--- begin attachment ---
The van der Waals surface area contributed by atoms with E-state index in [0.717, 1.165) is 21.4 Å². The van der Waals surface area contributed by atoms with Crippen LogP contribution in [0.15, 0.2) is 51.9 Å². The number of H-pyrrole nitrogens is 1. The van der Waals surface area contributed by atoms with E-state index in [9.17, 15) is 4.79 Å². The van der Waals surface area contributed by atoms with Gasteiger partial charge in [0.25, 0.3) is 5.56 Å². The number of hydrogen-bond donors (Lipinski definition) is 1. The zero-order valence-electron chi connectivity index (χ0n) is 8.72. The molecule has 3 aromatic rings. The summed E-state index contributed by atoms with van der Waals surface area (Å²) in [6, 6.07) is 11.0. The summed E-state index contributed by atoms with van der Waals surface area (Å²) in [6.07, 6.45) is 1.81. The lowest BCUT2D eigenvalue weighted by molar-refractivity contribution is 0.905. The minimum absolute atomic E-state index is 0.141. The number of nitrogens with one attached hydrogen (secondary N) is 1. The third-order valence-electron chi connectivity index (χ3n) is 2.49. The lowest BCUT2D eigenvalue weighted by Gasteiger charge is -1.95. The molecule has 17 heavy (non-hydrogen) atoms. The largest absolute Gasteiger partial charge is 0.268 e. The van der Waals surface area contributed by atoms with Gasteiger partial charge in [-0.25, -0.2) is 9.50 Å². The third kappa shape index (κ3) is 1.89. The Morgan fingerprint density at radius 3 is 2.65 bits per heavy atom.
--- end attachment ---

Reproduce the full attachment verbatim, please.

The van der Waals surface area contributed by atoms with E-state index in [0.717, 1.165) is 21.4 Å². The van der Waals surface area contributed by atoms with Crippen LogP contribution in [0.15, 0.2) is 51.9 Å². The number of H-pyrrole nitrogens is 1. The van der Waals surface area contributed by atoms with E-state index in [9.17, 15) is 4.79 Å². The van der Waals surface area contributed by atoms with Gasteiger partial charge in [0.25, 0.3) is 5.56 Å². The number of hydrogen-bond donors (Lipinski definition) is 1. The zero-order valence-electron chi connectivity index (χ0n) is 8.72. The molecule has 3 aromatic rings. The summed E-state index contributed by atoms with van der Waals surface area (Å²) in [6, 6.07) is 11.0. The summed E-state index contributed by atoms with van der Waals surface area (Å²) in [6.07, 6.45) is 1.81. The lowest BCUT2D eigenvalue weighted by molar-refractivity contribution is 0.905. The minimum absolute atomic E-state index is 0.141. The number of nitrogens with one attached hydrogen (secondary N) is 1. The third-order valence-electron chi connectivity index (χ3n) is 2.49. The lowest BCUT2D eigenvalue weighted by Gasteiger charge is -1.95. The molecule has 17 heavy (non-hydrogen) atoms. The largest absolute Gasteiger partial charge is 0.268 e. The van der Waals surface area contributed by atoms with Gasteiger partial charge in [-0.25, -0.2) is 9.50 Å². The third kappa shape index (κ3) is 1.89. The Morgan fingerprint density at radius 3 is 2.65 bits per heavy atom.